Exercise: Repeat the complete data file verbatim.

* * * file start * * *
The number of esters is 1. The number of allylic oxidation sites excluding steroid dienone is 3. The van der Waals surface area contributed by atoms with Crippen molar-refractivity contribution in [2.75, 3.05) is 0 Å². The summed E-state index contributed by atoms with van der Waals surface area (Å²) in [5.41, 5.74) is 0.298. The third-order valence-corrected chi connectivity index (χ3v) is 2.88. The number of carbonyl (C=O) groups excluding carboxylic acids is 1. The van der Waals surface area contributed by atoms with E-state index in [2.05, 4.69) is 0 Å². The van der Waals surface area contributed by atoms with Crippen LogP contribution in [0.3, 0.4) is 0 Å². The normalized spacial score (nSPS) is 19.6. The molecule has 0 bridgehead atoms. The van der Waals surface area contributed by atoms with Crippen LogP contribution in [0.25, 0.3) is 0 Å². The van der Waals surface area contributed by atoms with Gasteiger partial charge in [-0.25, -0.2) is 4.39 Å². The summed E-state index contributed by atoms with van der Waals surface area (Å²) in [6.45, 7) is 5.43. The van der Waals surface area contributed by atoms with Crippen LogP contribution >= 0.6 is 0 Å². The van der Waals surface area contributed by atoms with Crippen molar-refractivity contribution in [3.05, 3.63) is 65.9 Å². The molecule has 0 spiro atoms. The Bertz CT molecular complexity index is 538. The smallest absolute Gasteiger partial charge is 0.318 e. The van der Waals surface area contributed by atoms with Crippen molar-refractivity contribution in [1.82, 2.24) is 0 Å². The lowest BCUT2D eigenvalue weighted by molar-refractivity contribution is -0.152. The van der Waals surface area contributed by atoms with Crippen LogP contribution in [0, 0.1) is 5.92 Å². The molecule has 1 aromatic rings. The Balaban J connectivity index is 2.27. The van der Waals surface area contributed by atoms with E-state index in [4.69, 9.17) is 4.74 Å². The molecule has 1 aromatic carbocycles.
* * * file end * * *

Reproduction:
The number of esters is 1. The number of allylic oxidation sites excluding steroid dienone is 3. The van der Waals surface area contributed by atoms with Crippen molar-refractivity contribution in [2.75, 3.05) is 0 Å². The summed E-state index contributed by atoms with van der Waals surface area (Å²) in [5.41, 5.74) is 0.298. The third-order valence-corrected chi connectivity index (χ3v) is 2.88. The number of carbonyl (C=O) groups excluding carboxylic acids is 1. The van der Waals surface area contributed by atoms with E-state index in [2.05, 4.69) is 0 Å². The van der Waals surface area contributed by atoms with Crippen LogP contribution in [0.3, 0.4) is 0 Å². The normalized spacial score (nSPS) is 19.6. The molecule has 0 bridgehead atoms. The van der Waals surface area contributed by atoms with Crippen LogP contribution in [0.25, 0.3) is 0 Å². The van der Waals surface area contributed by atoms with Gasteiger partial charge in [-0.25, -0.2) is 4.39 Å². The summed E-state index contributed by atoms with van der Waals surface area (Å²) in [6.45, 7) is 5.43. The van der Waals surface area contributed by atoms with Crippen LogP contribution >= 0.6 is 0 Å². The van der Waals surface area contributed by atoms with Crippen molar-refractivity contribution in [3.05, 3.63) is 65.9 Å². The molecule has 0 spiro atoms. The Bertz CT molecular complexity index is 538. The smallest absolute Gasteiger partial charge is 0.318 e. The van der Waals surface area contributed by atoms with Crippen molar-refractivity contribution in [1.82, 2.24) is 0 Å². The lowest BCUT2D eigenvalue weighted by molar-refractivity contribution is -0.152. The van der Waals surface area contributed by atoms with Crippen LogP contribution in [0, 0.1) is 5.92 Å². The molecule has 1 aromatic rings. The Balaban J connectivity index is 2.27. The van der Waals surface area contributed by atoms with E-state index in [4.69, 9.17) is 4.74 Å². The molecule has 1 aromatic carbocycles.